Internal Shoulder Rotation: Is Subscapularis Only Tendon Involved?

RogueFLIP

Professional
Only subscapularis is involved in ISR. Is this correct?
:unsure:

For your direct question in your subject heading the answer is NO. There are other internal rotator muscles of the shoulder (pectoralis major, teres major, latissumus dorsi)

Your picture is correct however that the subscapularis is the only muscle of the ROTATOR CUFF muscle group that performs internal rotation of the shoulder.
 

Raul_SJ

Legend
For your direct question in your subject heading the answer is NO. There are other internal rotator muscles of the shoulder (pectoralis major, teres major, latissumus dorsi)

Your picture is correct however that the subscapularis is the only muscle of the ROTATOR CUFF muscle group that performs internal rotation of the shoulder.
I have pain when performing ISR as in the pic. But MRI does not indicate any problem with subscapularis tendon.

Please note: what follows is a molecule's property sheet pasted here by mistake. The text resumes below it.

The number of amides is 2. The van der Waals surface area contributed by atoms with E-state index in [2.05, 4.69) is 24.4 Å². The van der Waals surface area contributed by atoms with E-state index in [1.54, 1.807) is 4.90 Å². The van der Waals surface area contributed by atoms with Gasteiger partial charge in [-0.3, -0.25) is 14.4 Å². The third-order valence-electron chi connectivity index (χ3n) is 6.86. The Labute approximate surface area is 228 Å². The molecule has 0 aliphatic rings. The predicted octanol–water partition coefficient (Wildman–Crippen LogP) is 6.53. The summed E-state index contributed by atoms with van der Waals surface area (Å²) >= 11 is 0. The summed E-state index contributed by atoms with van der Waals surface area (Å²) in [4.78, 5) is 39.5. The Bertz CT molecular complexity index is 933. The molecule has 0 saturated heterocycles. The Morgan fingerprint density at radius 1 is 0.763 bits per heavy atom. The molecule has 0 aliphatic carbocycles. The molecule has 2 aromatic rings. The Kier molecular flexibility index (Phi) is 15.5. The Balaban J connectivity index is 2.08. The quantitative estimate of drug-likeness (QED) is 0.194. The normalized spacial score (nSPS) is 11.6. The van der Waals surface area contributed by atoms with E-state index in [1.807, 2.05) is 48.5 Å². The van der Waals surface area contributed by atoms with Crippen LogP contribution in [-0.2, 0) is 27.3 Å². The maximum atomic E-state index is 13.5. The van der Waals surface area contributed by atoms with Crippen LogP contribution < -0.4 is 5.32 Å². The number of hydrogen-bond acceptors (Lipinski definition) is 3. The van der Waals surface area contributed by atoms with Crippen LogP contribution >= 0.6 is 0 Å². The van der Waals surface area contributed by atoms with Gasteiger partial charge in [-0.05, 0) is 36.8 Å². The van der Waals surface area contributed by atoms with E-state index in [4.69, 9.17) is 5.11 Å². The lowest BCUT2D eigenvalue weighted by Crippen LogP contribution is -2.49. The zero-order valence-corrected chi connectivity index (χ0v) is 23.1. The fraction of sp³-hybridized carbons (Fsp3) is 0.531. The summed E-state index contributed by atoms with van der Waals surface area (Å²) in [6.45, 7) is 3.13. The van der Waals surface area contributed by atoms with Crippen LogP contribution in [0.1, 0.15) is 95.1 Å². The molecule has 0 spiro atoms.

Only mentions mild tendonititis of supraspinatus and infraspinatus tendon.
 
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Raul_SJ

Legend
The muscle/tendon that does the rotating/movement and the tendon that gets impinged do not have to be the same
MRI findings do not indicate impingement. No tears. Only "mild tendonitis" of infraspinatus and supraspinatus tendons (2 of the 4 Rotator Cuff tendons).

What are some common uses of the MRI procedure?
MRI is an excellent choice for examining the shoulder joint. MRI gives clear views of rotator cuff tears, injuries to the biceps tendon and damage to the glenoid labrum, the soft fibrous tissue rim that helps stabilize the joint.​
MR imaging of the shoulder is typically performed to diagnose or evaluate:​

  • rotator cuff disorders, including tears and impingement, which are the major cause of shoulder pain in patients older than 40 years
 
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